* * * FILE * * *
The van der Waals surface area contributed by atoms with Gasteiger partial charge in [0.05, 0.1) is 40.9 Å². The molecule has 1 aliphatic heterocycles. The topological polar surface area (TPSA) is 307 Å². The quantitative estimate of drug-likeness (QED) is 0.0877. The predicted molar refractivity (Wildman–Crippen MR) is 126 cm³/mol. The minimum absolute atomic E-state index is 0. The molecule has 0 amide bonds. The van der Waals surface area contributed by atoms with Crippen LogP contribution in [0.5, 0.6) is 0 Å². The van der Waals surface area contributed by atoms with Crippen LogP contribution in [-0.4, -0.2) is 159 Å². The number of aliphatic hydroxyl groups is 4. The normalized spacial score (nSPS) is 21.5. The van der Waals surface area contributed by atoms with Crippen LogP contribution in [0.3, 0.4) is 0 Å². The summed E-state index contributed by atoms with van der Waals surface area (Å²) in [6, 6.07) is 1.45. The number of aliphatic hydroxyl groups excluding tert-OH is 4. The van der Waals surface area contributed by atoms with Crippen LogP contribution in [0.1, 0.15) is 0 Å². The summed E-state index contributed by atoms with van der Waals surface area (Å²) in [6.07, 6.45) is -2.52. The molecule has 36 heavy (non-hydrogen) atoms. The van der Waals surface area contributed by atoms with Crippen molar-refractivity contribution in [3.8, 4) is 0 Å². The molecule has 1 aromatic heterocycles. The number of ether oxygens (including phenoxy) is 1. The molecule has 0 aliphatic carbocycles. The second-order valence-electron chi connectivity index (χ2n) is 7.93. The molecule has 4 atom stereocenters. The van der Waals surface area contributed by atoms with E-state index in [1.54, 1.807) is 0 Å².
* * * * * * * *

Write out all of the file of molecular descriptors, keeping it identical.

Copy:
The van der Waals surface area contributed by atoms with Gasteiger partial charge in [0.05, 0.1) is 40.9 Å². The molecule has 1 aliphatic heterocycles. The topological polar surface area (TPSA) is 307 Å². The quantitative estimate of drug-likeness (QED) is 0.0877. The predicted molar refractivity (Wildman–Crippen MR) is 126 cm³/mol. The minimum absolute atomic E-state index is 0. The molecule has 0 amide bonds. The van der Waals surface area contributed by atoms with Crippen LogP contribution in [0.5, 0.6) is 0 Å². The van der Waals surface area contributed by atoms with Crippen LogP contribution in [-0.4, -0.2) is 159 Å². The number of aliphatic hydroxyl groups is 4. The normalized spacial score (nSPS) is 21.5. The van der Waals surface area contributed by atoms with Crippen LogP contribution in [0.3, 0.4) is 0 Å². The summed E-state index contributed by atoms with van der Waals surface area (Å²) in [6, 6.07) is 1.45. The number of aliphatic hydroxyl groups excluding tert-OH is 4. The van der Waals surface area contributed by atoms with Crippen LogP contribution in [0.1, 0.15) is 0 Å². The summed E-state index contributed by atoms with van der Waals surface area (Å²) in [6.07, 6.45) is -2.52. The molecule has 36 heavy (non-hydrogen) atoms. The van der Waals surface area contributed by atoms with Crippen molar-refractivity contribution in [3.8, 4) is 0 Å². The molecule has 1 aromatic heterocycles. The number of ether oxygens (including phenoxy) is 1. The molecule has 0 aliphatic carbocycles. The second-order valence-electron chi connectivity index (χ2n) is 7.93. The molecule has 4 atom stereocenters. The van der Waals surface area contributed by atoms with E-state index in [1.54, 1.807) is 0 Å².